Museum Exhibitions

Lorenzo Scott's work has been widely exhibited in museums (and similar public spaces), including one-person, theme, group, and traveling exhibitions including:

  • 1986 Atlanta College of Art Gallery, Atlanta, GA
  • 1989 La Grange Museum of Art (the date needs verification)
  • 1991 Quinlin Art Center and Gainesville College, Gainesville, GA
  • 1993 Springfield Museum of Art, Springfield, IL
  • 1993 Sidney Miskin Gallery – Baruch College, New York, NY
  • 1995 Nexus Contemporary Art Center, Atlanta, GA
  • 1996 Rockford Art Museum, Rockford IL
  • 1996 Schomburg Center for Research in Black Culture New York, NY
  • 1997 Chicago Cultural Center and Intuit, The Center for Intuitive and Outsider Art
  • 1997 Milwaukee Art Museum, Milwaukee, WI
  • 1999-2000 American Visionary Museum, Baltimore, MD
  • 1999 Center for Contemporary Art, St. Louis, MO
  • 1999 High Museum of Art, Atlanta, GA
  • 2000 Smithsonian American Art Museum (Traveling Exhibition, 2000 - 2003)
  • 2000 Mary Brogan Museum of Art and Science, Tallahassee FL
  • 2000 Tampa Museum of Art, Tampa FL
  • 2000 Kalamazoo Institute of Arts, Kalamazoo, MI (Traveling Exhibition, 2000 -2004)
  • 2000 Coastal Discovery Museum, Hilton Head Island, SC
  • 2001 High Museum of Art, Atlanta, GA
  • 2001 The Art Museum at Florida International University, Miami, FL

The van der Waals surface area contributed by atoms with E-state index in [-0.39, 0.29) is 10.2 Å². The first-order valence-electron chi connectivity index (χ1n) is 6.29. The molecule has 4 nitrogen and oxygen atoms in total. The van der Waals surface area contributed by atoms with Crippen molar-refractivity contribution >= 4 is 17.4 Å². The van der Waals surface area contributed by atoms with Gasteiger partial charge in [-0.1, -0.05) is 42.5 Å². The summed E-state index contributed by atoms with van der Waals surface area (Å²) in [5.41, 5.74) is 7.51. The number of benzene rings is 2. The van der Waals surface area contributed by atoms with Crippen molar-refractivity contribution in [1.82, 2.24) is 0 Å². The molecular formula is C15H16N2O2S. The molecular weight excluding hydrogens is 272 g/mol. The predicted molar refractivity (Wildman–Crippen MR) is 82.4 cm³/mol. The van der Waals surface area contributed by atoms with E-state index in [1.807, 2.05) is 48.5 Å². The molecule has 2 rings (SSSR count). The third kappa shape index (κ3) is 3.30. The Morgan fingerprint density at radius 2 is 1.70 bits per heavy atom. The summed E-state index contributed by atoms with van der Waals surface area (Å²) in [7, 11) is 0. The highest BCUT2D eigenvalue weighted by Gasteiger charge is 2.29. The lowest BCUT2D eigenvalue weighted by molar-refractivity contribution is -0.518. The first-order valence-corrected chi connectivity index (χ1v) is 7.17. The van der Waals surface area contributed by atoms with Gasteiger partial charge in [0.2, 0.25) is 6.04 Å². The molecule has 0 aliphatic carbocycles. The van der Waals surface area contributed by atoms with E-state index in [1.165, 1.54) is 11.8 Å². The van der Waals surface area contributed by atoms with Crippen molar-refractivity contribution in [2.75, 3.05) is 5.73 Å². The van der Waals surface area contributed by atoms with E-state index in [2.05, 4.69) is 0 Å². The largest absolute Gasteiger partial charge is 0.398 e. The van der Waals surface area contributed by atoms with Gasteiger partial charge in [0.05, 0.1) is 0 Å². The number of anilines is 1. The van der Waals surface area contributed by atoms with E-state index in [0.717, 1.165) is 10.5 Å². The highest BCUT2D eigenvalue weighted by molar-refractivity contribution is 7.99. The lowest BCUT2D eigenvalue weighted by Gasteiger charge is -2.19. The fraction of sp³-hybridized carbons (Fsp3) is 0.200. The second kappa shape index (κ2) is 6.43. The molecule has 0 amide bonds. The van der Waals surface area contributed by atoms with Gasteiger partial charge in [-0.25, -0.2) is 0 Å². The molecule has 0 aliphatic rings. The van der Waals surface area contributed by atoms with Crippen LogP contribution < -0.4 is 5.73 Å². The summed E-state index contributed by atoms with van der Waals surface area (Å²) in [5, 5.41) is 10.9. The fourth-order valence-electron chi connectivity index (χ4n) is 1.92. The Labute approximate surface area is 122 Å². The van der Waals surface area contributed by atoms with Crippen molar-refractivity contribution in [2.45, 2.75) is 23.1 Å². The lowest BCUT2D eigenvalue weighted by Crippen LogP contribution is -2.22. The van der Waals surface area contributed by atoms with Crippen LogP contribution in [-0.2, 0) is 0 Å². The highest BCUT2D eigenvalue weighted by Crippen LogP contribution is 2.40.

• 2001 Tacoma Art Museum, Tacoma WA
  • 2001 Yellowstone Art Museum, Billings MT
  • 2001 Cummer Museum of Art, Jacksonville, FL
  • 2001 Marsh Art Gallery, University of Richmond Museums, Richmond, VA (Traveling Exhibition, 2001 - 2002)
  • 2002 Spruill Gallery (public exhibition space)
  • 2002 High Museum of Art, Atlanta, GA
  • 2002 Fort Wayne Museum of Art, Fort Wayne, IN
  • 2002 Longwood Center for the Visual Arts, Longwood College, Farmville, VA
  • 2002 Terrace Gallery, City of Orlando, Orlando, FL
  • 2002 Art Museum of Western Virginia, Roanoke, VA
  • 2002 Columbia Museum and Gibbs Planetarium, Columbia, SC
  • 2002 Tubman African-American Museum, Macon, GA
  • 2002 Savannah College of Art and Design, Savannah, GA
  • 2002 Beach Institute, Savannah, GA
  • 2002 The Arkansas Arts Center, Little Rock, AR (Traveling Exhibition 2002-2005)
  • 2002-3 American Folk Art Museum, New York, NY
  • 2002-3 Peninsula Fine Arts Center, Newport News, VA
  • 2002-3 Senator John Heinz Pittsburgh Regional History Center, Pittsburgh, PA
  • 2003 Kennesaw State University Fine Arts Gallery
  • 2003 Morris Museum of Art, Augusta, GA
  • 2003 Stedman Art Gallery, Camden NJ
  • 2003 Southern Ohio Museum, Portsmouth, OH
  • 2003 Memphis Art Museum (Traveling Exhibition 2003-2006)
  • 2003 Marjorie Barrick Museum (University of Nevada, Las Vegas)
  • 2003 Telfair Museum of Art, Savannah, GA
  • 2003 Kennesaw State University, Fine Arts Gallery
  • 2004 Morris Museum of Art, Augusta, GA
  • 2004 Paris Gibson Square Museum of Art, Great Falls, MT
  • 2004 Terrace Gallery, City of Orlando, FL
  • 2004 Defoor Centre, Atlanta, GA
  • 2005 Loveland Museum and Gallery, Loveland, CO
  • 2007 Morris Museum of Art, Augusta, GA
  • 2007-8 Georgia Museum of Art, Athens, GA
  • 2009 High Museum of Art, Atlanta, GA
  • 2011 Boca Raton Art Museum (Collection of Ann and Ted Oliver)